This medicine is used to treat a wide variety of bacterial infections. It is also used to treat a certain type of pneumonia (pneumocystis pneumonia) in patients with a weakened immune system. This medication is a combination of 2 antibiotics: trimethoprim and sulfamethoxazole. It really works by stopping the growth of bacteria therefore the pneumocystis fungus.
This medication is given by injection into a vein as directed by your medical practitioner. It is given by slow infusion over 60 to 90 minutes. Dosage is dependant on your medical condition, weight, and reaction to treatment.
If you are giving this medication to yourself at home, learn all preparation and usage instructions from your health care professional. Before using, check this product visually for particles or discoloration. If either is present, do not use the liquid. Learn how to store and discard supplies that are medical.
Drink a great amount of liquids while taking this medicine to reduce the risk that is unlikely of stones forming, unless your doctor suggests you otherwise.
Antibiotics work best if the quantity of medicine in the human body is kept at a level that is constant. Therefore, use this drug at evenly spaced intervals.
Continue to make use of this medication for the full time prescribed, whether or not signs disappear after a few days. Stopping the medicine too early may enable bacteria to keep to grow, which may lead to a return regarding the illness.
Inform your physician if your condition persists or worsens.
Nausea, vomiting, diarrhea, loss in appetite, and pain/redness/swelling during the injection site might occur. If any of these effects persist or worsen, tell your doctor or pharmacist promptly.
Keep in mind that your medical professional has prescribed this medication because he or she has judged that the benefit to you is greater than the risk of side effects. Many people using this medication do not have side that is serious.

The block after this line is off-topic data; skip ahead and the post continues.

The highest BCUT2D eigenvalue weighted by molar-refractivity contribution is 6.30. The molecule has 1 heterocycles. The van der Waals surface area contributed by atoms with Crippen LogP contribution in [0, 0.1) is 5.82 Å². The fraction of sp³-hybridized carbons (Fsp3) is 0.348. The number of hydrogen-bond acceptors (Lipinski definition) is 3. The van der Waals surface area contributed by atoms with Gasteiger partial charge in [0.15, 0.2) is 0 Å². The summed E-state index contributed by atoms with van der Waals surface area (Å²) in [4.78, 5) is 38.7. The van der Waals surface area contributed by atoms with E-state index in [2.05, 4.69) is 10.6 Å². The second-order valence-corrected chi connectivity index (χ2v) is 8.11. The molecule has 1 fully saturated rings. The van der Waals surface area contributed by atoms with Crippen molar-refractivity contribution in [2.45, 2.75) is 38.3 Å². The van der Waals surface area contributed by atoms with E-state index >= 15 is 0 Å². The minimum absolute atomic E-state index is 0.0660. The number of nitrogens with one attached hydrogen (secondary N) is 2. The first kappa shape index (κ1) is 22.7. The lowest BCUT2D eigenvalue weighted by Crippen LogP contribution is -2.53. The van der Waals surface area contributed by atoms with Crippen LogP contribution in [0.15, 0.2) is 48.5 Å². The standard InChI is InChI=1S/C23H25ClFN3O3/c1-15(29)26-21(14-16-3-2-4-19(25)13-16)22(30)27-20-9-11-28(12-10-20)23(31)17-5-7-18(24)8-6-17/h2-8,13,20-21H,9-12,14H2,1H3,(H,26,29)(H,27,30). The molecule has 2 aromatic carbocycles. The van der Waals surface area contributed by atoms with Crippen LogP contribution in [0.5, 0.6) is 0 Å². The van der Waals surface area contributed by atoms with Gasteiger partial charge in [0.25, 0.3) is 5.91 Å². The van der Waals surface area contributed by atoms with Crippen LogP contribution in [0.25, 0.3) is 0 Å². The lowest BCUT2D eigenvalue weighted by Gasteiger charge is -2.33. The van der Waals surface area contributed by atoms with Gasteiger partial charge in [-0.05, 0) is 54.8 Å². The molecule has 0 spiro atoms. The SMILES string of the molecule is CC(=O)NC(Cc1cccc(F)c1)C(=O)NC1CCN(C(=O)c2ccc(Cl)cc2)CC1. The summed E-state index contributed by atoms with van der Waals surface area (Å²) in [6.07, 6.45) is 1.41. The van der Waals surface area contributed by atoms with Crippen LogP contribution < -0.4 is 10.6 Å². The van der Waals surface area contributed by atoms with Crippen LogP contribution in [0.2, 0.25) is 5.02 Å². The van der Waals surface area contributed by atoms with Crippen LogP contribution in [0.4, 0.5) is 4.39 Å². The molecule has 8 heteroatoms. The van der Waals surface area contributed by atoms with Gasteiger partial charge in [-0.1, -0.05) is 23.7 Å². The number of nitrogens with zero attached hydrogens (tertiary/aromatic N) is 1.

Tell your doctor right away when you yourself have any serious adverse effects, including: muscle weakness, mental/mood changes, blood in the urine, improvement in the quantity of urine, extreme drowsiness, signs of low blood sugar levels (such as nervousness, shakiness, perspiring, hunger).
Get medical help straight away if you've got any very serious side impacts, including: persistent headache, neck tightness, seizures, slow/irregular heartbeat.
This medication may seldom cause serious (possibly fatal) allergies along with other adverse effects such as a severe skin that is peeling (such as Stevens-Johnson syndrome), bloodstream disorders (such as for instance agranulocytosis, aplastic anemia), liver damage, or lung injury. If you notice any of the following, get medical help right away: skin rash/blisters, itching/swelling (especially associated with face/tongue/throat), persistent sore throat or temperature, paleness, joint pain/aches, persistent cough, trouble respiration, easy bleeding/bruising, yellowing eyes or skin, persistent nausea/vomiting, unusual weakness, dark urine.
This medicine may seldom cause a serious condition that is intestinalClostridium difficile-associated diarrhea) due to a type of resistant bacteria. This condition may happen during treatment or months to months after treatment has stopped. Inform your doctor immediately if you develop: persistent diarrhea, abdominal or stomach pain/cramping, blood/mucus in your stool.